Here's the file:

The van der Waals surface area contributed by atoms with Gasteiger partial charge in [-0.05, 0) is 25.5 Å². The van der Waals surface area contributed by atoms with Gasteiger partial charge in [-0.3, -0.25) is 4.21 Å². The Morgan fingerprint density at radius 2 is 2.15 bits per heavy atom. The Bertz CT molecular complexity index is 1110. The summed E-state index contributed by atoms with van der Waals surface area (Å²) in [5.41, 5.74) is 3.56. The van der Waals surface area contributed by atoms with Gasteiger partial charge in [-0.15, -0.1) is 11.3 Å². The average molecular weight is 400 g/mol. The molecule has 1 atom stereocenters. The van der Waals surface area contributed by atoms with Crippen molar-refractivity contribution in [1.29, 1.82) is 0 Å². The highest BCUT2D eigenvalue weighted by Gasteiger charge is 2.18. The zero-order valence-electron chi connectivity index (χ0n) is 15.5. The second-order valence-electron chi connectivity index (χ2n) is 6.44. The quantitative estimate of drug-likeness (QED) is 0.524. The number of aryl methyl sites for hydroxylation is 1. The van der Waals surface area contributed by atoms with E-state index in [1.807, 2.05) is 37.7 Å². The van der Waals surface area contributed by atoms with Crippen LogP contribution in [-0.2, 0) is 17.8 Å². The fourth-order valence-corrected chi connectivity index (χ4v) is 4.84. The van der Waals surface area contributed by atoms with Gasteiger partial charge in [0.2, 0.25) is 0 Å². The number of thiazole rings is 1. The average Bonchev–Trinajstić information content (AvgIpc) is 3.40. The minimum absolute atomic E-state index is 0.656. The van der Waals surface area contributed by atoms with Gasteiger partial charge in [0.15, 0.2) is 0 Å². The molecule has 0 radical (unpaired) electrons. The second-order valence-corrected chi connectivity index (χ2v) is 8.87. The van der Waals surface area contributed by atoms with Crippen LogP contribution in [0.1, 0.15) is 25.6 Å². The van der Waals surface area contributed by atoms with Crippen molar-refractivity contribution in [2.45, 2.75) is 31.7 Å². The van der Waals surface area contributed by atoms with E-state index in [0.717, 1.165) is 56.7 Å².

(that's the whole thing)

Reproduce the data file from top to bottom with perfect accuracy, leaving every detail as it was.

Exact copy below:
The van der Waals surface area contributed by atoms with Gasteiger partial charge in [-0.05, 0) is 25.5 Å². The van der Waals surface area contributed by atoms with Gasteiger partial charge in [-0.3, -0.25) is 4.21 Å². The Morgan fingerprint density at radius 2 is 2.15 bits per heavy atom. The Bertz CT molecular complexity index is 1110. The summed E-state index contributed by atoms with van der Waals surface area (Å²) in [5.41, 5.74) is 3.56. The van der Waals surface area contributed by atoms with Gasteiger partial charge in [-0.15, -0.1) is 11.3 Å². The average molecular weight is 400 g/mol. The molecule has 1 atom stereocenters. The van der Waals surface area contributed by atoms with Crippen molar-refractivity contribution in [1.29, 1.82) is 0 Å². The highest BCUT2D eigenvalue weighted by Gasteiger charge is 2.18. The zero-order valence-electron chi connectivity index (χ0n) is 15.5. The second-order valence-electron chi connectivity index (χ2n) is 6.44. The quantitative estimate of drug-likeness (QED) is 0.524. The number of aryl methyl sites for hydroxylation is 1. The van der Waals surface area contributed by atoms with E-state index in [1.807, 2.05) is 37.7 Å². The van der Waals surface area contributed by atoms with Crippen LogP contribution in [-0.2, 0) is 17.8 Å². The fourth-order valence-corrected chi connectivity index (χ4v) is 4.84. The van der Waals surface area contributed by atoms with Gasteiger partial charge in [0.2, 0.25) is 0 Å². The number of thiazole rings is 1. The average Bonchev–Trinajstić information content (AvgIpc) is 3.40. The minimum absolute atomic E-state index is 0.656. The van der Waals surface area contributed by atoms with Gasteiger partial charge in [0.15, 0.2) is 0 Å². The molecule has 0 radical (unpaired) electrons. The second-order valence-corrected chi connectivity index (χ2v) is 8.87. The van der Waals surface area contributed by atoms with Crippen LogP contribution in [0.1, 0.15) is 25.6 Å². The van der Waals surface area contributed by atoms with Crippen molar-refractivity contribution in [2.45, 2.75) is 31.7 Å². The van der Waals surface area contributed by atoms with E-state index in [0.717, 1.165) is 56.7 Å².